CONCLUSIONS—Our findings indicate that a high frequency of Vα24+ Vβ11+ T-cells is a unique finding in recent-onset classic type 1 diabetes, and measurement of Vα24+ Vβ11+ T-cell frequency may be useful to assess the disease activity of classic type 1 diabetes.

    Most type 1 diabetes is now considered to be a T-cell-mediated autoimmune disease. In the nonobese diabetic (NOD) mouse, which is an excellent model of type 1 diabetes, it was previously reported that a shift from a T-helper 2 (Th2)-dominant to a Th1-dominant T-cell response is correlated with the onset of type 1 diabetes (1). This shift might be associated with the failure of regulatory cells, possibly involving CD45RBlow CD4+ cells (1), Th2 cells, and natural killer T-cells (NKT cells) (2).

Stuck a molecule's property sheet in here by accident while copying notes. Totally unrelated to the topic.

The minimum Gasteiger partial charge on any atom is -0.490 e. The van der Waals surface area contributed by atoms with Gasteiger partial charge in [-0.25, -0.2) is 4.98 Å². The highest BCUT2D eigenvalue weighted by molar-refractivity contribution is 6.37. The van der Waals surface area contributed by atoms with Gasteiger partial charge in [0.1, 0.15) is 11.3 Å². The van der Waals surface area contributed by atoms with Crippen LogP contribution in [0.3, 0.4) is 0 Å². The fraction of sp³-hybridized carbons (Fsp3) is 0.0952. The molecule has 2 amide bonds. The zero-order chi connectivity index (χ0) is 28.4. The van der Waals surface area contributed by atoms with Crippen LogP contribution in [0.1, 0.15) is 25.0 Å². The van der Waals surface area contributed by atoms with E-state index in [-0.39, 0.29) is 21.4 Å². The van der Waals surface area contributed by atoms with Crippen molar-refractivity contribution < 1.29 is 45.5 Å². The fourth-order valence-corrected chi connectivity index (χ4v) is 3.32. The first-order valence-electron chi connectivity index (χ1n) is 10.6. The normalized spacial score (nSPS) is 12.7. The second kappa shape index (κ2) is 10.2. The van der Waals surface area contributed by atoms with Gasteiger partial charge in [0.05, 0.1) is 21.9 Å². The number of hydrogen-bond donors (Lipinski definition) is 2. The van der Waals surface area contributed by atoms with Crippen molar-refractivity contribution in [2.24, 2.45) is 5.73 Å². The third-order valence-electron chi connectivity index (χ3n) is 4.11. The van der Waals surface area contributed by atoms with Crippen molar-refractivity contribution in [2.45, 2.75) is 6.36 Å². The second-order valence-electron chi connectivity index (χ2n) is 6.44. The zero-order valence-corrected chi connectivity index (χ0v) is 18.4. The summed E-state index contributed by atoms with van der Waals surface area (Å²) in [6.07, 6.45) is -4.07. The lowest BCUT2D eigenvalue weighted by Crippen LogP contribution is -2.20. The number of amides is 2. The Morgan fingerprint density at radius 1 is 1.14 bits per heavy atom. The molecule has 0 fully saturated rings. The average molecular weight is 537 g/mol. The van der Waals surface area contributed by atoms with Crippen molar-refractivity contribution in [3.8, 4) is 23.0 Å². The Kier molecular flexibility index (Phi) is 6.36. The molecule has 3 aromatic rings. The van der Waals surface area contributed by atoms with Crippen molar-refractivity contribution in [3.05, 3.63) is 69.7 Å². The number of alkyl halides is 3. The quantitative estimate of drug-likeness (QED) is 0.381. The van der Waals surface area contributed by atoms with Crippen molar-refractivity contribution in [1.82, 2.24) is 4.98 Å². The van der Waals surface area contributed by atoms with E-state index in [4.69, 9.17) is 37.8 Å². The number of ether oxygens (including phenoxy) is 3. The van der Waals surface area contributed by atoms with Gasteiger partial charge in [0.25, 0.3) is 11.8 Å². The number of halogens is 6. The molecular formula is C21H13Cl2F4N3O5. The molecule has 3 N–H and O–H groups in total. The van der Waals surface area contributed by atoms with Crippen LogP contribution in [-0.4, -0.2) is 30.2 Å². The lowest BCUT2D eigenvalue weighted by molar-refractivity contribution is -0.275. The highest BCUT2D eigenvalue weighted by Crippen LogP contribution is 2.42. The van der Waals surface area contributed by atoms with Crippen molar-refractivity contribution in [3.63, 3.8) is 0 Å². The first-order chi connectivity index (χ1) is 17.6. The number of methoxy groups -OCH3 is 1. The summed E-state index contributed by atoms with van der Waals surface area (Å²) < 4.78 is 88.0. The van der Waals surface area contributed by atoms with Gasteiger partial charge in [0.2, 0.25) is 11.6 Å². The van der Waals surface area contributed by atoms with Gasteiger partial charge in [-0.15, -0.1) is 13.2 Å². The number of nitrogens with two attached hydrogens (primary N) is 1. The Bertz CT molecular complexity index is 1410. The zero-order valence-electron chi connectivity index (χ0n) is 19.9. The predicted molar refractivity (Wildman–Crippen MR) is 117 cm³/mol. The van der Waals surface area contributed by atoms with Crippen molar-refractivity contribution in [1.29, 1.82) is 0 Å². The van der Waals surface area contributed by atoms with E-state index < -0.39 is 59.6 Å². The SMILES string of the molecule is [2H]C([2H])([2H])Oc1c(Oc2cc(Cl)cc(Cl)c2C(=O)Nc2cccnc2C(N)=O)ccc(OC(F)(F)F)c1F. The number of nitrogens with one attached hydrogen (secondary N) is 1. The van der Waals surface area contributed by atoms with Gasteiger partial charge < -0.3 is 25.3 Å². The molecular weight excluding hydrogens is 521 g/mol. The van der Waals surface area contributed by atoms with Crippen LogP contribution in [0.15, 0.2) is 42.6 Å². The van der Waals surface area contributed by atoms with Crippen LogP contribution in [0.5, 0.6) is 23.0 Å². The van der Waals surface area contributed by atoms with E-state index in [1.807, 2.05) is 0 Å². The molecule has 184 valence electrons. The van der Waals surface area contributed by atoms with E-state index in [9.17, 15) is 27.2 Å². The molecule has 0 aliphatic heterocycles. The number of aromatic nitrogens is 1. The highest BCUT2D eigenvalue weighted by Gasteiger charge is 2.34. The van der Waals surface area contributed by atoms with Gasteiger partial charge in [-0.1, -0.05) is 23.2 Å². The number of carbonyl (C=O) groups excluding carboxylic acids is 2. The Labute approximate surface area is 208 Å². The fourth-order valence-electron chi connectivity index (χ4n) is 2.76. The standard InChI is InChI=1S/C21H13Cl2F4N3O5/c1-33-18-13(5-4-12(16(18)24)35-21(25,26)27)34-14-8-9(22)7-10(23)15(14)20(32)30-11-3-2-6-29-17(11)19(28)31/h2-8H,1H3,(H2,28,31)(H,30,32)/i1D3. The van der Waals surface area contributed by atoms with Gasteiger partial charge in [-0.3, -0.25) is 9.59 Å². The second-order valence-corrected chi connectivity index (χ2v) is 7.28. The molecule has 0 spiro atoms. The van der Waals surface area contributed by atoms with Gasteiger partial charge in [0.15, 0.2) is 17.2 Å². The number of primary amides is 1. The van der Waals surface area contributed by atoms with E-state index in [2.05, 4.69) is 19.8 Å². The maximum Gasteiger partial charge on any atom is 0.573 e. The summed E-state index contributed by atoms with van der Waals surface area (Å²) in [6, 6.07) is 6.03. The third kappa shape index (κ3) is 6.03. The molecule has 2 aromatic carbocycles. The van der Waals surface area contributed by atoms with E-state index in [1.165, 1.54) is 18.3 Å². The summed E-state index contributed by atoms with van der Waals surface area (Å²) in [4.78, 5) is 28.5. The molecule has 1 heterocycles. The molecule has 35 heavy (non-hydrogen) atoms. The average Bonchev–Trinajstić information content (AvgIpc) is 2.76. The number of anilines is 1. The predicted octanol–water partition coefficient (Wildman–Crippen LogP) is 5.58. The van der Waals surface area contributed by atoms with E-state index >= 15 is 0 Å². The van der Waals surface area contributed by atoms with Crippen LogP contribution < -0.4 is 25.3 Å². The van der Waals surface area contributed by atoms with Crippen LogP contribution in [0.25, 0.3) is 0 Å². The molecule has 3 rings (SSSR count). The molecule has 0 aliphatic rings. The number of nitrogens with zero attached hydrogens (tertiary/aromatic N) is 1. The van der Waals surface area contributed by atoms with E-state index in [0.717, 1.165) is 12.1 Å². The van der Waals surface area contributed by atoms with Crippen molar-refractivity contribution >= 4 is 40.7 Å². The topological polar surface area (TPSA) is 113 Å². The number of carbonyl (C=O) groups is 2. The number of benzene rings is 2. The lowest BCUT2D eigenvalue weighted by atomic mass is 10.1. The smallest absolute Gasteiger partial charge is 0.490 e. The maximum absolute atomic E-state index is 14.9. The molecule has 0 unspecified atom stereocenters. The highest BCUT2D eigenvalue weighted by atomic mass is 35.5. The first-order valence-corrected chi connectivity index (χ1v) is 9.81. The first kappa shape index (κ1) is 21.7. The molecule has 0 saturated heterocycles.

NKT cells share characteristics of both conventional T-cells and NK cells. Some human NKT cells express an extremely restricted T-cell receptor (TCR) repertoire, including an invariant Vα24 chain preferentially paired with a Vβ11 chain, together with an NK cell receptor (NKR-P1A) (37). NKT cells specifically recognize the glycolipid α-galactosylceramide (α-GalCer), which is isolated as a natural product from marine sponges (8,9), and this recognition requires expression of major histocompatibility complex (MHC) class I-like molecule CD1d (1012). Because of the capacity to produce large amounts of interferon-γ (IFN-γ) and interleukin (IL)-4 upon activation, these cells are believed to play an important role in the regulation of immune response (7,13,14).